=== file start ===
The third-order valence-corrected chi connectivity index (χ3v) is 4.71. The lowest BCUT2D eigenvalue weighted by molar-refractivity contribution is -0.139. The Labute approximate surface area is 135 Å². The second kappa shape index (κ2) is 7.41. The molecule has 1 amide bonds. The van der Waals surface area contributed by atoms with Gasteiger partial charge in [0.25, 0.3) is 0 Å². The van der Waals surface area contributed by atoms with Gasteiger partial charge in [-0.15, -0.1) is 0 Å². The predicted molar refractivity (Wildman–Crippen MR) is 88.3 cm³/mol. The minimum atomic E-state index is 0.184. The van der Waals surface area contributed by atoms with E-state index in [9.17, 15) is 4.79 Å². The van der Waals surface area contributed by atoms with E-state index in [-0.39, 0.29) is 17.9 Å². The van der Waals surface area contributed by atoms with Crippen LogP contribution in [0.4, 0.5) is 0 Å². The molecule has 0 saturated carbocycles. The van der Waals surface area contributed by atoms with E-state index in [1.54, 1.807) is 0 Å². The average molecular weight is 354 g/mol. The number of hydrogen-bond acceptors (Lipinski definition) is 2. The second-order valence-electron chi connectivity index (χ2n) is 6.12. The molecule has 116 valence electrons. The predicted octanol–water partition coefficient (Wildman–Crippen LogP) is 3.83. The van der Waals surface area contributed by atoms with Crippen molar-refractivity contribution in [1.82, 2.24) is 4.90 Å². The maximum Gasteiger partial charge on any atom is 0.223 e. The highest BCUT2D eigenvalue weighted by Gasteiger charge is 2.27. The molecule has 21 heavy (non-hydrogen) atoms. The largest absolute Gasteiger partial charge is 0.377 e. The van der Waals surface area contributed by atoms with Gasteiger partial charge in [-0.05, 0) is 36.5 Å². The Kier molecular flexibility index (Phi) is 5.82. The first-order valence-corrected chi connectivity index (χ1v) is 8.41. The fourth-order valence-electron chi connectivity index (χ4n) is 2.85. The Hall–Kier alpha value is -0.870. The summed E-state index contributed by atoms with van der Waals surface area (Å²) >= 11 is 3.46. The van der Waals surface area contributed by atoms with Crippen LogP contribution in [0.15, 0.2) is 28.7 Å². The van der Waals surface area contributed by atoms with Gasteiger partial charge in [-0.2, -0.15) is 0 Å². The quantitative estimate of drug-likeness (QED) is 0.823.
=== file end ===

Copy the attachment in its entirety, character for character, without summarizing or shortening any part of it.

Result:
The third-order valence-corrected chi connectivity index (χ3v) is 4.71. The lowest BCUT2D eigenvalue weighted by molar-refractivity contribution is -0.139. The Labute approximate surface area is 135 Å². The second kappa shape index (κ2) is 7.41. The molecule has 1 amide bonds. The van der Waals surface area contributed by atoms with Gasteiger partial charge in [0.25, 0.3) is 0 Å². The van der Waals surface area contributed by atoms with Gasteiger partial charge in [-0.15, -0.1) is 0 Å². The predicted molar refractivity (Wildman–Crippen MR) is 88.3 cm³/mol. The minimum atomic E-state index is 0.184. The van der Waals surface area contributed by atoms with E-state index in [9.17, 15) is 4.79 Å². The van der Waals surface area contributed by atoms with E-state index in [-0.39, 0.29) is 17.9 Å². The van der Waals surface area contributed by atoms with Crippen LogP contribution in [0.4, 0.5) is 0 Å². The molecule has 0 saturated carbocycles. The van der Waals surface area contributed by atoms with E-state index in [1.54, 1.807) is 0 Å². The average molecular weight is 354 g/mol. The number of hydrogen-bond acceptors (Lipinski definition) is 2. The second-order valence-electron chi connectivity index (χ2n) is 6.12. The molecule has 116 valence electrons. The predicted octanol–water partition coefficient (Wildman–Crippen LogP) is 3.83. The van der Waals surface area contributed by atoms with Crippen molar-refractivity contribution in [1.82, 2.24) is 4.90 Å². The maximum Gasteiger partial charge on any atom is 0.223 e. The highest BCUT2D eigenvalue weighted by Gasteiger charge is 2.27. The molecule has 21 heavy (non-hydrogen) atoms. The largest absolute Gasteiger partial charge is 0.377 e. The van der Waals surface area contributed by atoms with Gasteiger partial charge in [-0.05, 0) is 36.5 Å². The Kier molecular flexibility index (Phi) is 5.82. The first-order valence-corrected chi connectivity index (χ1v) is 8.41. The fourth-order valence-electron chi connectivity index (χ4n) is 2.85. The Hall–Kier alpha value is -0.870. The summed E-state index contributed by atoms with van der Waals surface area (Å²) >= 11 is 3.46. The van der Waals surface area contributed by atoms with Crippen LogP contribution in [0.15, 0.2) is 28.7 Å². The van der Waals surface area contributed by atoms with Gasteiger partial charge in [-0.2, -0.15) is 0 Å². The quantitative estimate of drug-likeness (QED) is 0.823.